Would Early TV Deal Mean Trading Veterans?


As they say, the only untouchable man on the roster. Well, he and

Chase Utley

. Mandatory Credit: Howard Smith-USA TODAY Sports

Its a weird time for a ball club when the two most important offseason contracts in a turning point, future-of-the-organization determining year are not for players, managers, and training staff (although an argument could be made for next pitching coach).

The two most important deals to get done this offseason are a nerd for ownership to shove into lockers (as I’ve already discussed) and, what I didn’t realize was a possibility before 2015, a brand, spanking-new TV contract! As reported by Howard Megdal:

"It’s been known for some time that the Philadelphia Phillies, on a below-market local television deal, could see their financial circumstances change dramatically once a new deal is signed.According to a source with knowledge of the talks, the deal is expected to be completed within the next 30 days. That’s going to matter a great deal for how the team operates this winter."

Yes, yes it will. Sure, the TV contract will likely increase payroll flexibility. Although, I still have no reason to think they’d wade into territory beyond the luxury tax, into the stratosphere of what actually deserves the name “Moneyball” (or “Dodgerball”. Same thing.).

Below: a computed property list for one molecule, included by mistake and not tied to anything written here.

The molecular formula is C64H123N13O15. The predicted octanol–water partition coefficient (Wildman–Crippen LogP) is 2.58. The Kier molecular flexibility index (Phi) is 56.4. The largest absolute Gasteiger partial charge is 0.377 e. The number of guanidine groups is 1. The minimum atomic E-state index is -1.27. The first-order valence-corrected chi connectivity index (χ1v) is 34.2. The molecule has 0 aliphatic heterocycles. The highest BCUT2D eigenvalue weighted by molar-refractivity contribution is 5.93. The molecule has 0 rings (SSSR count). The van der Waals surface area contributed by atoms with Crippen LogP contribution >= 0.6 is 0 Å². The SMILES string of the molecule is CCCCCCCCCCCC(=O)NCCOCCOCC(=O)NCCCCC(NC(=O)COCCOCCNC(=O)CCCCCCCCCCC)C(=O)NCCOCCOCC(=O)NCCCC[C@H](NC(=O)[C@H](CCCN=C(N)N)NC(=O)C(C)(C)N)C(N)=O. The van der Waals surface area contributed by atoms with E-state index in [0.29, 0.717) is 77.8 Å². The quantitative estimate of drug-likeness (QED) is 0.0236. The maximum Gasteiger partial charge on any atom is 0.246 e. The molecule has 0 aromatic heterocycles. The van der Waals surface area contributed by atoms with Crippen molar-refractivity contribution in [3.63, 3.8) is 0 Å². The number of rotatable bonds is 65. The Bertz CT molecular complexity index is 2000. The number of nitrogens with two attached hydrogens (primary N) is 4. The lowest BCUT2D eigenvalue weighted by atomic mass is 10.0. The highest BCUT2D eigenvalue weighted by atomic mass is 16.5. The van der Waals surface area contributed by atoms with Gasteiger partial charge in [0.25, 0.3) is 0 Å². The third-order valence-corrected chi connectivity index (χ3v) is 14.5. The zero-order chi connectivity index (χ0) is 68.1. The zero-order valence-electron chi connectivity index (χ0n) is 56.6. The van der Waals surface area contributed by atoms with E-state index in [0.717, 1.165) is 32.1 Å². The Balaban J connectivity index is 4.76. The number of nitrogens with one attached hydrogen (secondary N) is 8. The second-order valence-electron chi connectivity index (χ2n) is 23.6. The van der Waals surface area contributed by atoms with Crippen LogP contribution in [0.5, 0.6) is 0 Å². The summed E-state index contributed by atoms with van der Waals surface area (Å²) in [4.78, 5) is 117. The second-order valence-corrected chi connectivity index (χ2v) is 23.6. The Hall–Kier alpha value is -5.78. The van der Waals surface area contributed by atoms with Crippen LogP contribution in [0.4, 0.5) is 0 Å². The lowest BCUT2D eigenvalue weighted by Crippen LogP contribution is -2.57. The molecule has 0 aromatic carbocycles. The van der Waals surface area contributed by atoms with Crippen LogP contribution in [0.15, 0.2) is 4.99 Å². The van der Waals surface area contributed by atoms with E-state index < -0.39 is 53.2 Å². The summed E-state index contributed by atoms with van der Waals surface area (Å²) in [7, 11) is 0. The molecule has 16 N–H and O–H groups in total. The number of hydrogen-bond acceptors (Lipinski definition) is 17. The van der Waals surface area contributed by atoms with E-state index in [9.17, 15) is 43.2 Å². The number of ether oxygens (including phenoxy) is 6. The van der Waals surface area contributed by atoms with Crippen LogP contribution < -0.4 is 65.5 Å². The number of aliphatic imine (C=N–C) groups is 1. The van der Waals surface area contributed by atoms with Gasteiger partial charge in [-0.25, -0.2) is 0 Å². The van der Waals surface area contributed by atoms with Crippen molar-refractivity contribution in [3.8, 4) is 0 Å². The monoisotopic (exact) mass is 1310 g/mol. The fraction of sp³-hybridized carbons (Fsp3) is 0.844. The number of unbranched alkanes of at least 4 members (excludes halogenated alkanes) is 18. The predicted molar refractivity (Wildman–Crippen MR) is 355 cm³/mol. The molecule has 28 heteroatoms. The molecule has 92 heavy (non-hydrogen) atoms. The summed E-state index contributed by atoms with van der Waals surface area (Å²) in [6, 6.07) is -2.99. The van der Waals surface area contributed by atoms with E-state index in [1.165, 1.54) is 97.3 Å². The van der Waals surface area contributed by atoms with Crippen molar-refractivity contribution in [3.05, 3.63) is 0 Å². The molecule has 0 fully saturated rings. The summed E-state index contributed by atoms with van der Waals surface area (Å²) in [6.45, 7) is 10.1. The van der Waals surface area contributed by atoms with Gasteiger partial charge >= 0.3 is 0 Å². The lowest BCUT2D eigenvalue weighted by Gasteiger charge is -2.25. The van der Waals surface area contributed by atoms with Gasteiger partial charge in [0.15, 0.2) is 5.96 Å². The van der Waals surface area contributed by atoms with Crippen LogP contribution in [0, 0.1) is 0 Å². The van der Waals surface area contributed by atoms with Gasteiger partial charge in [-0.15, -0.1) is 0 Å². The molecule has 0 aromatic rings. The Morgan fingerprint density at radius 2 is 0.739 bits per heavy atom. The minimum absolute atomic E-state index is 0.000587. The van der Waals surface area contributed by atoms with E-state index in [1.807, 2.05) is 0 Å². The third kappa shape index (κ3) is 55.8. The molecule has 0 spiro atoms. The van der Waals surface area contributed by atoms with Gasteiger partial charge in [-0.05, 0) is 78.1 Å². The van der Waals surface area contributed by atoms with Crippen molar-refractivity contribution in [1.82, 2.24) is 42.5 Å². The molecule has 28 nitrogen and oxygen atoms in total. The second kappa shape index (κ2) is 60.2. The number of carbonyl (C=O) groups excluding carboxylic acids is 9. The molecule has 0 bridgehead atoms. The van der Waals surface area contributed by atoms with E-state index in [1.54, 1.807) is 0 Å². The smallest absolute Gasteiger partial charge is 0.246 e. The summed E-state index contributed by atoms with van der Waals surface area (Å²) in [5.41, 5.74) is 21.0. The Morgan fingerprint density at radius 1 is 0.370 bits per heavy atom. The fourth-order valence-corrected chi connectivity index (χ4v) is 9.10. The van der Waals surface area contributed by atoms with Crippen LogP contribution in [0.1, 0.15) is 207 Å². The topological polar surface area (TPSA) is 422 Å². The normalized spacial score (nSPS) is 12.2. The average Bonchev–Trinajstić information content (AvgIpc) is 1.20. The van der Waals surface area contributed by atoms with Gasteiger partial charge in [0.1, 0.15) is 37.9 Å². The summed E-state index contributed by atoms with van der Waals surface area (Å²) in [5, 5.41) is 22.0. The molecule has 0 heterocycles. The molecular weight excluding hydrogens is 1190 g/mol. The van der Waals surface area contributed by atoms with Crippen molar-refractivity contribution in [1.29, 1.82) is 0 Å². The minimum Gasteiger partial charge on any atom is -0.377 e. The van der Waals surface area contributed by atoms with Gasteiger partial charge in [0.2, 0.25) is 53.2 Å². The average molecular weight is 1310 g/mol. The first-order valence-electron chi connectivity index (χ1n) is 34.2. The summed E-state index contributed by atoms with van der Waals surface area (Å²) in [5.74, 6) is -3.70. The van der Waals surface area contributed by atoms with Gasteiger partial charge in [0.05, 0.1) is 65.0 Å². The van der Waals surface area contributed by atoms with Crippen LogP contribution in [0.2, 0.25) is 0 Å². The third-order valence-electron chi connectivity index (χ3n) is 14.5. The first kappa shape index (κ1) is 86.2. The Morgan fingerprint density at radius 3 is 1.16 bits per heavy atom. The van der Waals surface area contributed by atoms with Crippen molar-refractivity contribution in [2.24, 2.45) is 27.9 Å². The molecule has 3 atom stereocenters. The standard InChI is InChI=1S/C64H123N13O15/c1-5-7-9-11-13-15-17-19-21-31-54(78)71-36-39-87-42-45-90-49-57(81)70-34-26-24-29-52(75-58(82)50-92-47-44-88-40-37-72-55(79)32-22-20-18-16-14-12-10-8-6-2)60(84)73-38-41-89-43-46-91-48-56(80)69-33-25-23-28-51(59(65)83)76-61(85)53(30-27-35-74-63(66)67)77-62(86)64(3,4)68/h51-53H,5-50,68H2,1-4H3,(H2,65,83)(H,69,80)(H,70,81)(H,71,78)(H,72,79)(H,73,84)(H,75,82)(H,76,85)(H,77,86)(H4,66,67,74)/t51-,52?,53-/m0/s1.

And yes, there’s the interesting possibility that all this addition revenue could lead the Phillies to make a charge at Masahiro Tanaka (what posting fee?).

My interest, however, stems from a David Montgomery interview with Ken Rosenthal from back in June:

"We have tremendous fan identification with members of this group. Utley, (Jimmy) Rollins, (Ryan) Howard, Hamels, Lee, Halladay — all would be good examples — Ruiz, I could keep going.When you have that strong identification, when you’ve enjoyed the fan support that has resulted from that affinity, do you factor that in? Yeah. Hopefully, we’re savvy enough to factor a lot of things in. But I don’t think it makes us blind: ‘OK, we’re going to hang on to this group forever and ever.’"

Well, unfortunately for Mr. Montgomery, I believe it made them very blind around the trade deadline a month later. Not a single player was traded by July 31, and only on the final day of the August waiver wire period was Michael Young flipped to the Dodgers, and John McDon – wait, who? *Search on baseball reference* – This guy had a roster spot? And we traded him for something?

…And he’s on a World Series team right now?


Anyway, the only returns were two marginal pitching prospects, and for the players we gave up, that’s completely understandable. But that’s the problem. These were the only two players we gave up.

At the time, it was my belief that the reason we weren’t